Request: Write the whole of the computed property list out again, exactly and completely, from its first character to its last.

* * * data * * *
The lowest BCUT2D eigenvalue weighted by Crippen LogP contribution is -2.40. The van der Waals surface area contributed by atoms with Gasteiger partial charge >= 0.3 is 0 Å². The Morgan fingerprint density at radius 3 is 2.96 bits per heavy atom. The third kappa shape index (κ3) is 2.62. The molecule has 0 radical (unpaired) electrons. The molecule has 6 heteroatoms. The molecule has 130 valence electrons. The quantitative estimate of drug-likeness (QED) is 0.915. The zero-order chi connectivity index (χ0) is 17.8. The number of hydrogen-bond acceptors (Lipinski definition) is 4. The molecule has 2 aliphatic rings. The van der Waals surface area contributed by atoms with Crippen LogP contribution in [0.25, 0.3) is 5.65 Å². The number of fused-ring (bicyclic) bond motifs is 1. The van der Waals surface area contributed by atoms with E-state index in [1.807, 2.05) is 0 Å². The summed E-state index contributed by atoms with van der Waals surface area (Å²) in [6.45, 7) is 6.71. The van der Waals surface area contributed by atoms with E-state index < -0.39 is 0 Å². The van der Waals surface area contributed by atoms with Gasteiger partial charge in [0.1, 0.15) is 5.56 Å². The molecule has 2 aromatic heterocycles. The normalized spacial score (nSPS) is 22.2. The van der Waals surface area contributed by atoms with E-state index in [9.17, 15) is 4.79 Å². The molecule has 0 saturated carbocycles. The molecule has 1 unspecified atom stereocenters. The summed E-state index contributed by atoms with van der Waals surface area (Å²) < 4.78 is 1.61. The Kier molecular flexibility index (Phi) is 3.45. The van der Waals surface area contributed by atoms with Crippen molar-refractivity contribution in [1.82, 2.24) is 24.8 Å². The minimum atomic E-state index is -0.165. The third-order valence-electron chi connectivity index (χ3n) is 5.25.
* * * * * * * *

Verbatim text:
The lowest BCUT2D eigenvalue weighted by Crippen LogP contribution is -2.40. The van der Waals surface area contributed by atoms with Gasteiger partial charge >= 0.3 is 0 Å². The Morgan fingerprint density at radius 3 is 2.96 bits per heavy atom. The third kappa shape index (κ3) is 2.62. The molecule has 0 radical (unpaired) electrons. The molecule has 6 heteroatoms. The molecule has 130 valence electrons. The quantitative estimate of drug-likeness (QED) is 0.915. The zero-order chi connectivity index (χ0) is 17.8. The number of hydrogen-bond acceptors (Lipinski definition) is 4. The molecule has 2 aliphatic rings. The van der Waals surface area contributed by atoms with Crippen LogP contribution in [0.25, 0.3) is 5.65 Å². The number of fused-ring (bicyclic) bond motifs is 1. The van der Waals surface area contributed by atoms with E-state index in [1.807, 2.05) is 0 Å². The summed E-state index contributed by atoms with van der Waals surface area (Å²) in [6.45, 7) is 6.71. The van der Waals surface area contributed by atoms with E-state index < -0.39 is 0 Å². The van der Waals surface area contributed by atoms with Gasteiger partial charge in [0.1, 0.15) is 5.56 Å². The molecule has 2 aromatic heterocycles. The normalized spacial score (nSPS) is 22.2. The van der Waals surface area contributed by atoms with E-state index in [9.17, 15) is 4.79 Å². The molecule has 0 saturated carbocycles. The molecule has 1 unspecified atom stereocenters. The summed E-state index contributed by atoms with van der Waals surface area (Å²) < 4.78 is 1.61. The Kier molecular flexibility index (Phi) is 3.45. The van der Waals surface area contributed by atoms with Crippen molar-refractivity contribution in [1.82, 2.24) is 24.8 Å². The minimum atomic E-state index is -0.165. The third-order valence-electron chi connectivity index (χ3n) is 5.25.